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TEACHING GUIDE  · PDF fileTEACHING GUIDE ZORA NEALE HURSTON’S BARRACOON 2 About the Book In 1927, Zora Neale Hurston went to Plateau, Alabama, just outside Mobile, to interview

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    About the Book

    In 1927, Zora Neale Hurston went to Plateau, Alabama, just outside Mobile, to interview eighty-six-year-old Cudjo Lewis. Of the millions of men, women, and children transported from Africa to America, Cudjo was then the only known person alive to tell the story of this integral part of the nation’s history. Hurston was there to record Cudjo’s firsthand account of the raid that led to his capture and bondage fifty years after the trans-Atlantic slave trade was outlawed in the United States. In December 1927, Hur- ston returned to Plateau, the African-centric community founded by Cudjo and his compatriots from the Clotilda, the last ship to transport captured Africans into the United States. Over a period of about three months, Hurston talked in depth with Cudjo about the details of his life.

    Based on those interviews, featuring Cudjo’s unique vernacular, and written with the compassion and singular style that have made Hurston one of the preeminent American authors of the twentieth-century, Barracoon brilliantly illuminates the tragedy of slavery and of one life forever defined by it. Offering insight into the pernicious legacy, this poignant and powerful work is an invaluable contribution to history and culture.

    About the Author

    Zora Neale Hurston was a novelist, ethnographer, folklorist, and cultural anthropologist. She is the author of four novels (Jonah’s Gourd Vine, 1934; Their Eyes Were Watching God, 1937; Moses, Man of the Mountain, 1939; and Seraph on the Suwanee, 1948); two books of folklore (Mules and Men, 1935, and Tell My Horse, 1938); an autobiography (Dust Tracks on a Road, 1942); and over fifty short stories, essays, and plays. Hurston attended Howard University, Barnard College, and Columbia University. She earned an Associate degree from Howard University in 1920 and a Bachelor of Arts degree from Barnard College in 1928. She died in Fort Pierce, Florida in 1960.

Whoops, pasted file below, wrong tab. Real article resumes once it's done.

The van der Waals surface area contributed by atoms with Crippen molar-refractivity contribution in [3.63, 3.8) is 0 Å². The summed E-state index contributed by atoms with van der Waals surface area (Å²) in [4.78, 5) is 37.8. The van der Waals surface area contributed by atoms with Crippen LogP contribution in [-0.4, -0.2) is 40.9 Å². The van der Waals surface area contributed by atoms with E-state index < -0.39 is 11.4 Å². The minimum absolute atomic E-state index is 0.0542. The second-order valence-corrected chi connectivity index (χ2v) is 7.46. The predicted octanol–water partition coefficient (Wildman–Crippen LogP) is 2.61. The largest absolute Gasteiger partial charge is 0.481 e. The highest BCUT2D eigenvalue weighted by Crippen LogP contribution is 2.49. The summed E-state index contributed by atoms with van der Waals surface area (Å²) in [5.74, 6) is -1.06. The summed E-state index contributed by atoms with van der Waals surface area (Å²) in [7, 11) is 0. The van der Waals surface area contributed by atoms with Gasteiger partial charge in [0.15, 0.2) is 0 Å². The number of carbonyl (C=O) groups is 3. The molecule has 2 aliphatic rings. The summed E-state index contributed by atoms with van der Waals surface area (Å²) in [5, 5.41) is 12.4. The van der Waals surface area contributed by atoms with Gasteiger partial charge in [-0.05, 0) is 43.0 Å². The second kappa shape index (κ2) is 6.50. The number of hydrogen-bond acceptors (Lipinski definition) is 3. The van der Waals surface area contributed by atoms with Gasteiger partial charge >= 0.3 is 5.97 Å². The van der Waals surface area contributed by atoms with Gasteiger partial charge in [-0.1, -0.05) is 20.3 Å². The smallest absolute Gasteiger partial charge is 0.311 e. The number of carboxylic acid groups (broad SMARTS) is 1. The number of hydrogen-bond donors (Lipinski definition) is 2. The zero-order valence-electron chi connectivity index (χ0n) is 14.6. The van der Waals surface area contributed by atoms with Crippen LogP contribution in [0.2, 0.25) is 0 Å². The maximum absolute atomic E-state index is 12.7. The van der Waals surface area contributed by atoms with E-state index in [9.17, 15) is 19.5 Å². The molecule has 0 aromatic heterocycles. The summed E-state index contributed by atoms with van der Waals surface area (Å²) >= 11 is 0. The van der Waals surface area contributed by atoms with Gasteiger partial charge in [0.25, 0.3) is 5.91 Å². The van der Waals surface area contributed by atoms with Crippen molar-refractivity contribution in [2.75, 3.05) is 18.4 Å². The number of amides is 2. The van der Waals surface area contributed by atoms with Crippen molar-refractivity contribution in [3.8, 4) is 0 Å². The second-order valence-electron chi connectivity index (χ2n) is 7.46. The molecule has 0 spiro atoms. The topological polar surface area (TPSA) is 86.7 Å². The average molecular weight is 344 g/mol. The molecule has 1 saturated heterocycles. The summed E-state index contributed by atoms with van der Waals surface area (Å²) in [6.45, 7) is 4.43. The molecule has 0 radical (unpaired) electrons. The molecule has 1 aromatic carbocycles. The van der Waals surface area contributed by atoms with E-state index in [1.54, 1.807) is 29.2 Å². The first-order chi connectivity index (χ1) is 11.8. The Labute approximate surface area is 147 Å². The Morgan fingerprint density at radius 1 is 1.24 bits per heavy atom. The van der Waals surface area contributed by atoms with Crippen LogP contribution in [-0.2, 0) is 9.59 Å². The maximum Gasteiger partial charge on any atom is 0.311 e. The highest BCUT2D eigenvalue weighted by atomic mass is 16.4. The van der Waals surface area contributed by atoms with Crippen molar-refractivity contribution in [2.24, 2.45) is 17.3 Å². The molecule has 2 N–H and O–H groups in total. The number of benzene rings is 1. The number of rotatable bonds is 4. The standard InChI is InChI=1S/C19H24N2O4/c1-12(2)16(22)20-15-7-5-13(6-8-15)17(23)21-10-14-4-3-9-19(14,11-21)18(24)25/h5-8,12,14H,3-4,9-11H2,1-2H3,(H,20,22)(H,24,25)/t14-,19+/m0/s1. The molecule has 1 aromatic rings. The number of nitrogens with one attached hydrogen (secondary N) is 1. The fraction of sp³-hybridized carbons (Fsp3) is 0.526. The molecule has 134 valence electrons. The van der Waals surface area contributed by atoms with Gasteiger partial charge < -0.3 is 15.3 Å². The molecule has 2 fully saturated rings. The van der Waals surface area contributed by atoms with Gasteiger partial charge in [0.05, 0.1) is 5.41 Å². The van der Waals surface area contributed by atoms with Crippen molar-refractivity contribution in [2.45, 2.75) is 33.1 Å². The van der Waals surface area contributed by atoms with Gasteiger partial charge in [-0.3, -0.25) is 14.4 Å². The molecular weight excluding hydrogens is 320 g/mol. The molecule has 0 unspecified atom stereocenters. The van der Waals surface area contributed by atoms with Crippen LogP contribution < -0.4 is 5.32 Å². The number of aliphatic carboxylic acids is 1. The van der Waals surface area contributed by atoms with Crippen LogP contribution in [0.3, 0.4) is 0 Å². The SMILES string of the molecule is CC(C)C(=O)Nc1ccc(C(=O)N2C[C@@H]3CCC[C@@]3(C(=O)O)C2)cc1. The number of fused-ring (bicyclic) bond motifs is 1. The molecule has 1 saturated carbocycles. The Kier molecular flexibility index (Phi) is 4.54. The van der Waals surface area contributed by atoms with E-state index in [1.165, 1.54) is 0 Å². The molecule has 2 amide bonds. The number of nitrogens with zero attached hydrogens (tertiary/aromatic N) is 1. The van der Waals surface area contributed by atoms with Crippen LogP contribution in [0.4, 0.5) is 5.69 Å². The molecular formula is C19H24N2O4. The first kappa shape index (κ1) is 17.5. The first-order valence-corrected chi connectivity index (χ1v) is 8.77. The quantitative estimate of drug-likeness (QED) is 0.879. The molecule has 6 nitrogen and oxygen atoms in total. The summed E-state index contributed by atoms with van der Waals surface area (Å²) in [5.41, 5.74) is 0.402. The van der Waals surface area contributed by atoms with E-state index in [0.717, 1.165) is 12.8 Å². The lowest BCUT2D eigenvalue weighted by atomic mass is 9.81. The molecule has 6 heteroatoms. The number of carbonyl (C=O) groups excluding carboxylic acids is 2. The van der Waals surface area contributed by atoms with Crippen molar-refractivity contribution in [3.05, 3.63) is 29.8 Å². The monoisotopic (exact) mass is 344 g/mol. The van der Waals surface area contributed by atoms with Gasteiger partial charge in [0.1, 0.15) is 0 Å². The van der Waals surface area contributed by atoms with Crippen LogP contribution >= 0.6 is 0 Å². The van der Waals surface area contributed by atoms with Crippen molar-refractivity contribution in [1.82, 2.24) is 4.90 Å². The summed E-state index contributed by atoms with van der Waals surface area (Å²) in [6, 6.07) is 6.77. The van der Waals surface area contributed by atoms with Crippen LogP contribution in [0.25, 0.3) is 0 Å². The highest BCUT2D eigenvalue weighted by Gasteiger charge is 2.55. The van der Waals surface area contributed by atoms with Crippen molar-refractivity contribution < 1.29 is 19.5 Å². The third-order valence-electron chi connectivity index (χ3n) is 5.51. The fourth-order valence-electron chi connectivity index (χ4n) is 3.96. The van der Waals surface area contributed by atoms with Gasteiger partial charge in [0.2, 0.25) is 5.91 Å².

About the Editor & Foreword

    Deborah G. Plant is an independent scholar and writer based in Florida. She is the author of Every Tub Must Sit on Its Own Bottom: The Philosophy and Politics of Zora Neale Hurston (1995) and Zora Neale Hurston: A Biography of the Spirit (2007), and editor of The Inside Light: New Critical Essays on Zora Neale Hurston (2010).

    The foreword is written by Alice Walker, the Pulitzer Prize and the National Book Award-winning author of The Color Purple.

    About this Guide

    This teaching guide for Barracoon is divided into two parts. The first contains three sets of discussion questions that are based on specific chapters from the Barracoon narrative. The chapters and questions reflect distinct periods in Cudjo Lewis’ life: reflec- tions of his early years in Bantè, West Africa, destruction of his village, and retention in the barracoon; the Middle Passage and enslavement in America; and his experiences as a freedman in Africatown, Alabama. The second part contains a series of writing prompts (that can also be used for discussion). These questions require students to think about both Cudjo’s narrative throughout Barracoon, as well as information contained in the introductions by Deborah G. Plant and Zora Neale Hurston.


    Discussion Questions


    • Cudjo says to Zora Neale Hurston, “My name, is not Cudjo Lewis. It Kossula.” Why does it mean so much to Kossula to make sure that Hurston knew his true name?